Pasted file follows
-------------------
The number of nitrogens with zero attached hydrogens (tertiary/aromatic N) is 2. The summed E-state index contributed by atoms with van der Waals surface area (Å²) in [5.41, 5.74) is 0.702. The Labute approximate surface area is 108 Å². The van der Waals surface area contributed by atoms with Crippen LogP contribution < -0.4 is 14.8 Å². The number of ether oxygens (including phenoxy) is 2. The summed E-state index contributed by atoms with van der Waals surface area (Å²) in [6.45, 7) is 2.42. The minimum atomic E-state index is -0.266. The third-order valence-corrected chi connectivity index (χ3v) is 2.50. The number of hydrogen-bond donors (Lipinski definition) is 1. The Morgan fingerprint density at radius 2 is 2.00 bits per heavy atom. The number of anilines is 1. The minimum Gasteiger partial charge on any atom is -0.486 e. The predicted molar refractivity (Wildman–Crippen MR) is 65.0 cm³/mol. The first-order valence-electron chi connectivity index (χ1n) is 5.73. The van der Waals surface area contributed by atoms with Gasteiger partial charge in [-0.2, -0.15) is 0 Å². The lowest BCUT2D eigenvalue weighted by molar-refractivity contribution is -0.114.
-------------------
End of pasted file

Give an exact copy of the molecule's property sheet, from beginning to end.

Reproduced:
The number of nitrogens with zero attached hydrogens (tertiary/aromatic N) is 2. The summed E-state index contributed by atoms with van der Waals surface area (Å²) in [5.41, 5.74) is 0.702. The Labute approximate surface area is 108 Å². The van der Waals surface area contributed by atoms with Crippen LogP contribution < -0.4 is 14.8 Å². The number of ether oxygens (including phenoxy) is 2. The summed E-state index contributed by atoms with van der Waals surface area (Å²) in [6.45, 7) is 2.42. The minimum atomic E-state index is -0.266. The third-order valence-corrected chi connectivity index (χ3v) is 2.50. The number of hydrogen-bond donors (Lipinski definition) is 1. The Morgan fingerprint density at radius 2 is 2.00 bits per heavy atom. The number of anilines is 1. The minimum Gasteiger partial charge on any atom is -0.486 e. The predicted molar refractivity (Wildman–Crippen MR) is 65.0 cm³/mol. The first-order valence-electron chi connectivity index (χ1n) is 5.73. The van der Waals surface area contributed by atoms with Gasteiger partial charge in [-0.2, -0.15) is 0 Å². The lowest BCUT2D eigenvalue weighted by molar-refractivity contribution is -0.114.